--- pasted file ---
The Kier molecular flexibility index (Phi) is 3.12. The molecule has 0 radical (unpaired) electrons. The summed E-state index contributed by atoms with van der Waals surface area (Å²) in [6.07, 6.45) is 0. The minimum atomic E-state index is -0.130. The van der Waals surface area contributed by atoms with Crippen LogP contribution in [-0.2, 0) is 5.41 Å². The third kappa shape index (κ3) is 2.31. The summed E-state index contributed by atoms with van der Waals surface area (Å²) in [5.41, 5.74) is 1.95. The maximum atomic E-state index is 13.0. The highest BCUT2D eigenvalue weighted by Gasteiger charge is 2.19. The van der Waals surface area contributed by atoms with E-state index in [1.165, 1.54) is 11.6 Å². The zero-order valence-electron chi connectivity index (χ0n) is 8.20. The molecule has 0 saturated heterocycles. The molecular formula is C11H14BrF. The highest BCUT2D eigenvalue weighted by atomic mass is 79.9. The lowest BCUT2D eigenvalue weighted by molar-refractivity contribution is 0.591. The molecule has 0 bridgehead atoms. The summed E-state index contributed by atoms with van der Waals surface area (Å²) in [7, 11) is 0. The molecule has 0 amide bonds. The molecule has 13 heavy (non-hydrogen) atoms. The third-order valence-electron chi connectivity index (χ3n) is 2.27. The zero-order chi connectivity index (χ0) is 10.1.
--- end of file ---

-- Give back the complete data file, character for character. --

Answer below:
The Kier molecular flexibility index (Phi) is 3.12. The molecule has 0 radical (unpaired) electrons. The summed E-state index contributed by atoms with van der Waals surface area (Å²) in [6.07, 6.45) is 0. The minimum atomic E-state index is -0.130. The van der Waals surface area contributed by atoms with Crippen LogP contribution in [-0.2, 0) is 5.41 Å². The third kappa shape index (κ3) is 2.31. The summed E-state index contributed by atoms with van der Waals surface area (Å²) in [5.41, 5.74) is 1.95. The maximum atomic E-state index is 13.0. The highest BCUT2D eigenvalue weighted by Gasteiger charge is 2.19. The van der Waals surface area contributed by atoms with E-state index in [1.165, 1.54) is 11.6 Å². The zero-order valence-electron chi connectivity index (χ0n) is 8.20. The molecule has 0 saturated heterocycles. The molecular formula is C11H14BrF. The highest BCUT2D eigenvalue weighted by atomic mass is 79.9. The lowest BCUT2D eigenvalue weighted by molar-refractivity contribution is 0.591. The molecule has 0 bridgehead atoms. The summed E-state index contributed by atoms with van der Waals surface area (Å²) in [7, 11) is 0. The molecule has 0 amide bonds. The molecule has 13 heavy (non-hydrogen) atoms. The third-order valence-electron chi connectivity index (χ3n) is 2.27. The zero-order chi connectivity index (χ0) is 10.1.